October 2015

If your personal computer has ever crashed, you can probably recall the feeling of panic that came over you. You may have lost valuable documents, a report you spent hours working on and beloved family photos. Now, just imagine if that same scenario occurred to the servers at your company. Your business likely has comprehensive insurance policies that will protect the physical components of the organization, but they will not bring back critical data that has been lost—nor repair the loss of trust from your customers. Unexpected events can happen anytime, so it’s important to add one more insurance policy to your portfolio—a disaster recovery plan.

Although the continued increase in postal rates may be driving organizations to step up the migration of using electronic documents and delivery channels in place of paper statements, companies may want to consider the full range of advantages that paper documents still offer. Chief among these advantages is that paper continues to be a customer preference even in these days of instantaneous electronic communication.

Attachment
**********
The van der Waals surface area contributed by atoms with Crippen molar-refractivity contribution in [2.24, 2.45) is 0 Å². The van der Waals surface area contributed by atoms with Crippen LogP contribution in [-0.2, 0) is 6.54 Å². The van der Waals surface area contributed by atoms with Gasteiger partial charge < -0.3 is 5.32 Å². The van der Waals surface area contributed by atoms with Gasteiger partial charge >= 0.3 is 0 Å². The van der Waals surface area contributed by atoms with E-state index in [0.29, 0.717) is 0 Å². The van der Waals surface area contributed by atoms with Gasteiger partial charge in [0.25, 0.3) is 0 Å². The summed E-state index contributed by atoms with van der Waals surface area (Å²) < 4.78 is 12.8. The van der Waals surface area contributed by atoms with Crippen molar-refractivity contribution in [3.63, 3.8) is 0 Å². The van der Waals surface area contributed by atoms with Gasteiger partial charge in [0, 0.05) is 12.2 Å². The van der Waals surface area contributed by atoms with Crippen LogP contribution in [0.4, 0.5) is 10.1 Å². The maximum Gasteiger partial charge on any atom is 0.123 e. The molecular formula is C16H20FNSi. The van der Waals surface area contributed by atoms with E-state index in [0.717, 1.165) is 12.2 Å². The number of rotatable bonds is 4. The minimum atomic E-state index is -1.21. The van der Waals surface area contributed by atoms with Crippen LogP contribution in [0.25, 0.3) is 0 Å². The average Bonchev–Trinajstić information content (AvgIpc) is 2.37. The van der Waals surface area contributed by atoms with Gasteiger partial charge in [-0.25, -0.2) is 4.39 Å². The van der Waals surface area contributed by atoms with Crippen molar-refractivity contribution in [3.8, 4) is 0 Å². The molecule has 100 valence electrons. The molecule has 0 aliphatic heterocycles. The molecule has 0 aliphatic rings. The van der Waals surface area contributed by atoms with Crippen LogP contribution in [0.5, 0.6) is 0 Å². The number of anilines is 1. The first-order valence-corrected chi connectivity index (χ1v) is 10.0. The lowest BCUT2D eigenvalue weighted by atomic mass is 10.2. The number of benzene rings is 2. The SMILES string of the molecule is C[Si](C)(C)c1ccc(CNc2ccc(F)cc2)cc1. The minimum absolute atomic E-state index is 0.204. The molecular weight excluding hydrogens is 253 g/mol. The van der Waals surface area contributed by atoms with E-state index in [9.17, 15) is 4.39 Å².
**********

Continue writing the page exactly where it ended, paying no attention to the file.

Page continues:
I have just finished my usual round of September travels—starting with the Major Mailers Association, the National Postal Policy Council (NPPC) where I serve on the board, then on to the INg workshop and finally a visit to Graph Expo to see what’s new. I always learn a lot on these whirlwind trips and this one was no exception. This year there was a great deal of buzz around inkjet technology and how it makes it more affordable to add color to our documents to keep print alive and relevant. I will write something about that later. In this newsletter I want to tell you about the NPPC meeting.